Supracondylar fracture of humerus is the most common elbow injury seen in children. Fall on outstretched hand is the most common mode of injury, which occurs in children during playing, running and fall from bicycle. Displaced supracondylar fracture humerus in children may be associated with other fractures of upper extremities depending on the mode of injury. An apparently uncomplicated fracture may lead to complication if not treated properly. This fracture occurs in the area where brachial artery and three nerves of upper extremity are in close vicinity [1]. Hence these structures are liable to get injured as a result of displaced fracture. It may be associated with swelling, limb threatening Volkman ischemia and nerve palsies on presentation and may lead to stiffness of elbow and cubitus varus deformity of elbow [2]. Goals of treatment of supracondylar fracture are to achieve an excellent, functional & cosmetic result without complication [3]. Many methods of treatment have evolved in management of supracondylar fracture humerus in children. These are closed reduction and immobilisation in plaster slab, closed reduction and percutaneous kirschner wire fixation, open reduction and internal fixation, Dunlop traction, olecranon traction etc [2].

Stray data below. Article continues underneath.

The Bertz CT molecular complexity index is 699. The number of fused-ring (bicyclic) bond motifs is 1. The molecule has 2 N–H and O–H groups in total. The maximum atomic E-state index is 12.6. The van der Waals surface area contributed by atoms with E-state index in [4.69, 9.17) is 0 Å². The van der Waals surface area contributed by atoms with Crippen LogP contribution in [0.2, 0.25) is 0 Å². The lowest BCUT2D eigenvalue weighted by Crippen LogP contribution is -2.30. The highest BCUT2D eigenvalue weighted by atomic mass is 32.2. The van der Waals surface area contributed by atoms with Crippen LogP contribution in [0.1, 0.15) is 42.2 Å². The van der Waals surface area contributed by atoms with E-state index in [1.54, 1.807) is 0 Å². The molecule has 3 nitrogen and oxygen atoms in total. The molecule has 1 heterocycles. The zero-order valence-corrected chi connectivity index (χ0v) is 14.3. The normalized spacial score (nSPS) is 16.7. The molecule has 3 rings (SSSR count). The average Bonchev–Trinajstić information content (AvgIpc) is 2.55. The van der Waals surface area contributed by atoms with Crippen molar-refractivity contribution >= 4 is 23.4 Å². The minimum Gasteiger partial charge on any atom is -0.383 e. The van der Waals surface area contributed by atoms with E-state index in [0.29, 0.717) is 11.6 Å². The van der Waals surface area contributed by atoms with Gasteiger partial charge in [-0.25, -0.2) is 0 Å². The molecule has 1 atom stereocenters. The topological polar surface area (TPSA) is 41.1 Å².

This study was undertaken to evaluate and compare clinico-radiologically the results of two most common methods of treatment namely, closed reduction and immobilization in plaster slab versus closed reduction and percutaneous k wire fixation.

Aims and Objective

1. To study clinical profile of dislplaced supracondylar fracture humerus.
2. To compare and evaluate results between closed reduction and immobilzation in plaster slab and closed reduction and percutaneous K wire fixation.
3. To study complication of management by closed reduction and immbilzation in plaster slab and closed reduction and percutaneous K wire fixation.

Material and Methods

Type of study: Prospective
Duration: August 2007 to July 2009

Inclusion Criteria